Enzymes are the messengers and initiators of most biological activities in plants. Understanding the function of a particular enzyme, and the biochemical reactants of the enzymatic activity will provide significant insight into the biological state of the plant. These reactants are complex and present in low concentrations, but can be measured with third and fourth generation biosensors. Continuing research efforts will focus on enzyme-based biochemistry, the kinetics of these reactions, reaction products, and the mass transfer of these products to the exterior of the fruit or vegetable.

Optical and electrical properties are useful for assessing internal quality factors, such as the amount of soluble sugar, and the maturity level of many fruits and vegetables. There has been considerable research conducted on the relationship between internal quality factors and consumer acceptance of various produce using optical, NMR, X-ray, infrared and other electromagnetic properties, but much work remains in development of rapid, cost effective, and more accurate methods and techniques for quantification of the electromagnetic properties and their relationship with internal quality parameters of fruits and vegetables.

Plant response to insect/disease attack and environmental stress is often the first and best indicator that intervention is required.

The biological concepts described above do not act in isolation to each other. Causal relationships such as enzyme activity and cell mechanical properties exist. Abnormal "biological states", such as water deficient stress, often cause multiple responses among the concepts described above. Future research is needed to look at using combinations of these concepts to gain more precise and insightful understanding of the "biological state".

Objective 2: Develop new crop production architectures and systems

(CA, FL, GA, HI, IA, MD, MI, MS, OK, OR, AL, GA, PA, TX, WA)

For mechanization and automation to be successful, the crop architecture must enable machinery to easily access the plants. For example, conventional orchard layouts with large, wide (i.e. three-dimensional) trees, make mechanized tasks very difficult. Flattening the structure to a more two-dimensional configuration will make many production tasks simpler. These tasks include thinning, pruning, scouting, and harvest.

New and innovative technologies have been proven more successful with the change in structures. An example is mechanical blossom thinning using a string thinner. Proper training and pruning helped to optimize the thinning levels, resulting in reduced labor and higher quality yields. Crop architectures will continue to be investigated and training systems will be further refined.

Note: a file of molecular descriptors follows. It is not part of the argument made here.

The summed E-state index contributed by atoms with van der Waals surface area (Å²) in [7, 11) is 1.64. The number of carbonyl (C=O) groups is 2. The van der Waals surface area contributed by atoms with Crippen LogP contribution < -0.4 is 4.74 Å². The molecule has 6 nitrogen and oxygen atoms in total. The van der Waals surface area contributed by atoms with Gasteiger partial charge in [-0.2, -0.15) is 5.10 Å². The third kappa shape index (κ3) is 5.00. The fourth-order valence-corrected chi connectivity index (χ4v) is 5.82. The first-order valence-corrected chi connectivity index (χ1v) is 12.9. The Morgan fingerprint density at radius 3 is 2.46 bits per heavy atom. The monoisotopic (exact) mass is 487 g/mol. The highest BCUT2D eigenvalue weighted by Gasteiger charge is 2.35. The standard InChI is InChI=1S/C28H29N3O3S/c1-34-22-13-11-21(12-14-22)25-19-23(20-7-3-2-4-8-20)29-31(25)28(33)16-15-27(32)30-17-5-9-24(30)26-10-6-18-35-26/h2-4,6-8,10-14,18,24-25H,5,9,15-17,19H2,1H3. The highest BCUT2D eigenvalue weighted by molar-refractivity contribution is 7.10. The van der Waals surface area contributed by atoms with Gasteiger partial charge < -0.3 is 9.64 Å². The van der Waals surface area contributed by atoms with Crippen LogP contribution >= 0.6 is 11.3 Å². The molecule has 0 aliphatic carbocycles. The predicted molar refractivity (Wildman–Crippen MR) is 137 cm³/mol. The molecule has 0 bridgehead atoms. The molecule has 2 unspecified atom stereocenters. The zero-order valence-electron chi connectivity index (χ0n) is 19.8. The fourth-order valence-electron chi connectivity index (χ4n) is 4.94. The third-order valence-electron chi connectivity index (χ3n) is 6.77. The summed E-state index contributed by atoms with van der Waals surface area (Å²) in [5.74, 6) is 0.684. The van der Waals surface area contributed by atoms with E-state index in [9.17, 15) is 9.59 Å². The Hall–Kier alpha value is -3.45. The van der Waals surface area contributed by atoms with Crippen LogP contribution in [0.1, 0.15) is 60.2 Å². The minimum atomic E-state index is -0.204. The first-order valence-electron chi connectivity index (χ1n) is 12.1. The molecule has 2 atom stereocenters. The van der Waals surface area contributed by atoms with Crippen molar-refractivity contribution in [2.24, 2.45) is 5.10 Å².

Objective 3: Study interactions between machinery and crops

(CA, FL, GA, HI, MS, PA, WA)

Many of the interactions between the crop and machinery (such as pruning, thinning, harvesting, sorting, storage, and transportation) will involve physical contact. Most of these interactions must be nondestructive to the plant. Knowing the maximum forces which may be applied without damage will require sensing the mechanical properties of the plant. Research and design is required to develop sensors which can nondestructively, rapidly and accurately determine the inherent strength of a plant tissue.

Mechanical or automated harvesting of fruit crops is a critical issue in specialty crop production. Study of how mechanical impact and vibration energies are transmitted through canopies in different types of crop architectures will provide valuable information for developing efficient and effective interfaces for existing mechanical harvesters and to develop new technologies for mechanical and automated harvesting. Study of accessibility of machines to fruits, flowers and branches in different types fruit trees and bushes will be beneficial for improving or developing new technologies for not only harvesting, but also for pruning and thinning. At the same time, study of different types of crop architectures is essential to improve these systems for better accessibility to machines so that practically usable automation and mechanization solutions can be developed. Study of how chemicals sprayed by fixed and mobile spraying systems move in various types of crop canopies are essential to improve application technologies for better coverage and reduced drift and off-site movement. Multi-disciplinary work to simultaneously improve machines and crop architectures will be a key for the success in these areas.

Objective 4: Develop sensors and sensing systems.

(CA, FL, GA, HI, IA, MD, MI, OK, AL, PA, TX, WA, WV)

Sensors gather the information needed by automation systems. There is a long and rich history of sensor research and development aiming toward sensing the "biological state". Most of the sensors developed to date are used in the comparatively controlled environment of the packing / sorting shed. Automated operations on the growing crop, as well as harvest, handling, and transport processes will require a class of sensors rugged and adaptable enough for field and packinghouse use. The multitude of sensor designs can be roughly classified by three human senses; touch, sight and smell.

Image and vision-based sensors will provide the bulk of the information to an automation system. Vision systems (including cameras, NMR devices, IR devices and other devices based on radiated energy) can easily focus on a variety of targets, work non-invasively, provide information in the visible and non-visible spectrums, and provide a large amount of data. The challenge in using vision systems is to extract the required information from the collected data. For some imaging devices such NMR and X-ray, moving to a cost effective, portable system in an outdoor environment will be a challenge in itself. New concepts such as stereoscopic images, coupled with an ever increasing amount of portable computing power can provide new techniques to extract the information, but there is a significant challenge in designing effective vision-based sensing systems at an acceptable cost.